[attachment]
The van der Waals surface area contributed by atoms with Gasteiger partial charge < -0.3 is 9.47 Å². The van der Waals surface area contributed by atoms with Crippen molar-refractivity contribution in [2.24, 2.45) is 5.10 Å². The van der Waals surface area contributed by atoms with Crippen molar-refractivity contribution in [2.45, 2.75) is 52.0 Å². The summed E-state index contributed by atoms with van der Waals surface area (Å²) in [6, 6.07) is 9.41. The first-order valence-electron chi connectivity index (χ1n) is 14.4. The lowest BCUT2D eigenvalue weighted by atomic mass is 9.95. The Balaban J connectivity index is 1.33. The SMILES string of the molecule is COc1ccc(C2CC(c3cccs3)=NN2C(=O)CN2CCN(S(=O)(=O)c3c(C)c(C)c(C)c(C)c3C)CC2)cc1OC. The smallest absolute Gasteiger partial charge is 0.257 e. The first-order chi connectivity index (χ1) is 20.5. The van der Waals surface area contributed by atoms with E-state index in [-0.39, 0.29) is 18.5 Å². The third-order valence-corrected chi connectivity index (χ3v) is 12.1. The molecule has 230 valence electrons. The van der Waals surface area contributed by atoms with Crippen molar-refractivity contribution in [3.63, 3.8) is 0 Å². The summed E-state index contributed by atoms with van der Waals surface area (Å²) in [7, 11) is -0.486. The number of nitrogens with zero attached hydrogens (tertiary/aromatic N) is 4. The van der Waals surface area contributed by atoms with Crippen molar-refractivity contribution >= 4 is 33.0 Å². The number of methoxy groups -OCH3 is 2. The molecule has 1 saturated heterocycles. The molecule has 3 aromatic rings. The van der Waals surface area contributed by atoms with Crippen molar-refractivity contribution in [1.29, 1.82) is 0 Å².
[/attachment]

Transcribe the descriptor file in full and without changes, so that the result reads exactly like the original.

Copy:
The van der Waals surface area contributed by atoms with Gasteiger partial charge < -0.3 is 9.47 Å². The van der Waals surface area contributed by atoms with Crippen molar-refractivity contribution in [2.24, 2.45) is 5.10 Å². The van der Waals surface area contributed by atoms with Crippen molar-refractivity contribution in [2.45, 2.75) is 52.0 Å². The summed E-state index contributed by atoms with van der Waals surface area (Å²) in [6, 6.07) is 9.41. The first-order valence-electron chi connectivity index (χ1n) is 14.4. The lowest BCUT2D eigenvalue weighted by atomic mass is 9.95. The Balaban J connectivity index is 1.33. The SMILES string of the molecule is COc1ccc(C2CC(c3cccs3)=NN2C(=O)CN2CCN(S(=O)(=O)c3c(C)c(C)c(C)c(C)c3C)CC2)cc1OC. The smallest absolute Gasteiger partial charge is 0.257 e. The first-order chi connectivity index (χ1) is 20.5. The van der Waals surface area contributed by atoms with E-state index in [-0.39, 0.29) is 18.5 Å². The third-order valence-corrected chi connectivity index (χ3v) is 12.1. The molecule has 230 valence electrons. The van der Waals surface area contributed by atoms with Crippen molar-refractivity contribution in [3.63, 3.8) is 0 Å². The summed E-state index contributed by atoms with van der Waals surface area (Å²) in [7, 11) is -0.486. The number of nitrogens with zero attached hydrogens (tertiary/aromatic N) is 4. The van der Waals surface area contributed by atoms with Crippen molar-refractivity contribution >= 4 is 33.0 Å². The number of methoxy groups -OCH3 is 2. The molecule has 1 saturated heterocycles. The molecule has 3 aromatic rings. The van der Waals surface area contributed by atoms with Crippen molar-refractivity contribution in [1.29, 1.82) is 0 Å².